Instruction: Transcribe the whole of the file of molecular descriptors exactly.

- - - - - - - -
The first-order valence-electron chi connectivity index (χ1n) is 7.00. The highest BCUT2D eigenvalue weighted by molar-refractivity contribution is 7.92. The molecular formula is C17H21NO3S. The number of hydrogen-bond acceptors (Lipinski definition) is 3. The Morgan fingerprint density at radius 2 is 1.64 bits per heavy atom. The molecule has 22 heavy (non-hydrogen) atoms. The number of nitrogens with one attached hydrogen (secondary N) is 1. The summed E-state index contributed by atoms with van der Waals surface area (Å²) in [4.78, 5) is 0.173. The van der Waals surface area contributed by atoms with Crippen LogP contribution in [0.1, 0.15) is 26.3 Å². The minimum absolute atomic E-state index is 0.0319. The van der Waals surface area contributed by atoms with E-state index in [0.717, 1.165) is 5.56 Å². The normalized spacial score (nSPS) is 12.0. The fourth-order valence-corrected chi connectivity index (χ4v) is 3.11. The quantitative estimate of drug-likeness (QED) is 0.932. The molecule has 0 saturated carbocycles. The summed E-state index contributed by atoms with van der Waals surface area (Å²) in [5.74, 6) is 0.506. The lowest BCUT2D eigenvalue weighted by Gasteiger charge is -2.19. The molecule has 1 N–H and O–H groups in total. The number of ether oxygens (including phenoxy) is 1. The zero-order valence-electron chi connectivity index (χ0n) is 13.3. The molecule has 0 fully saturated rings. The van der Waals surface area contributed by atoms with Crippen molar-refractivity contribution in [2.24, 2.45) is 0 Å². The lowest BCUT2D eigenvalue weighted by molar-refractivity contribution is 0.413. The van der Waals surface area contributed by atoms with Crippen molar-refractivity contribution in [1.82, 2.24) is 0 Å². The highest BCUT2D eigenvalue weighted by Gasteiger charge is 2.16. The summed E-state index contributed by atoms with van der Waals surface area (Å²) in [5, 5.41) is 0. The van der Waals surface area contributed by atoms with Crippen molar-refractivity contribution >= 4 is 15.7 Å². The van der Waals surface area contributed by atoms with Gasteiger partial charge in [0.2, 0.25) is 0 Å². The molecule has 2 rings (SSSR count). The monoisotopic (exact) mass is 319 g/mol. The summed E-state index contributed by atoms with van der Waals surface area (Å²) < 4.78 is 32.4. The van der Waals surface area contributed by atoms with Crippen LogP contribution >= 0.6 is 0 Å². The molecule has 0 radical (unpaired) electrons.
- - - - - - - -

The first-order valence-electron chi connectivity index (χ1n) is 7.00. The highest BCUT2D eigenvalue weighted by molar-refractivity contribution is 7.92. The molecular formula is C17H21NO3S. The number of hydrogen-bond acceptors (Lipinski definition) is 3. The Morgan fingerprint density at radius 2 is 1.64 bits per heavy atom. The molecule has 22 heavy (non-hydrogen) atoms. The number of nitrogens with one attached hydrogen (secondary N) is 1. The summed E-state index contributed by atoms with van der Waals surface area (Å²) in [4.78, 5) is 0.173. The van der Waals surface area contributed by atoms with Crippen LogP contribution in [0.1, 0.15) is 26.3 Å². The minimum absolute atomic E-state index is 0.0319. The van der Waals surface area contributed by atoms with E-state index in [0.717, 1.165) is 5.56 Å². The normalized spacial score (nSPS) is 12.0. The fourth-order valence-corrected chi connectivity index (χ4v) is 3.11. The quantitative estimate of drug-likeness (QED) is 0.932. The molecule has 0 saturated carbocycles. The summed E-state index contributed by atoms with van der Waals surface area (Å²) in [5.74, 6) is 0.506. The lowest BCUT2D eigenvalue weighted by Gasteiger charge is -2.19. The molecule has 1 N–H and O–H groups in total. The number of ether oxygens (including phenoxy) is 1. The zero-order valence-electron chi connectivity index (χ0n) is 13.3. The molecule has 0 fully saturated rings. The van der Waals surface area contributed by atoms with Crippen molar-refractivity contribution in [2.24, 2.45) is 0 Å². The lowest BCUT2D eigenvalue weighted by molar-refractivity contribution is 0.413. The van der Waals surface area contributed by atoms with Crippen molar-refractivity contribution in [1.82, 2.24) is 0 Å². The highest BCUT2D eigenvalue weighted by Gasteiger charge is 2.16. The summed E-state index contributed by atoms with van der Waals surface area (Å²) in [5, 5.41) is 0. The van der Waals surface area contributed by atoms with Crippen molar-refractivity contribution >= 4 is 15.7 Å². The van der Waals surface area contributed by atoms with Gasteiger partial charge in [0.2, 0.25) is 0 Å². The molecule has 2 rings (SSSR count). The monoisotopic (exact) mass is 319 g/mol. The summed E-state index contributed by atoms with van der Waals surface area (Å²) < 4.78 is 32.4. The van der Waals surface area contributed by atoms with Crippen LogP contribution >= 0.6 is 0 Å². The molecule has 0 radical (unpaired) electrons.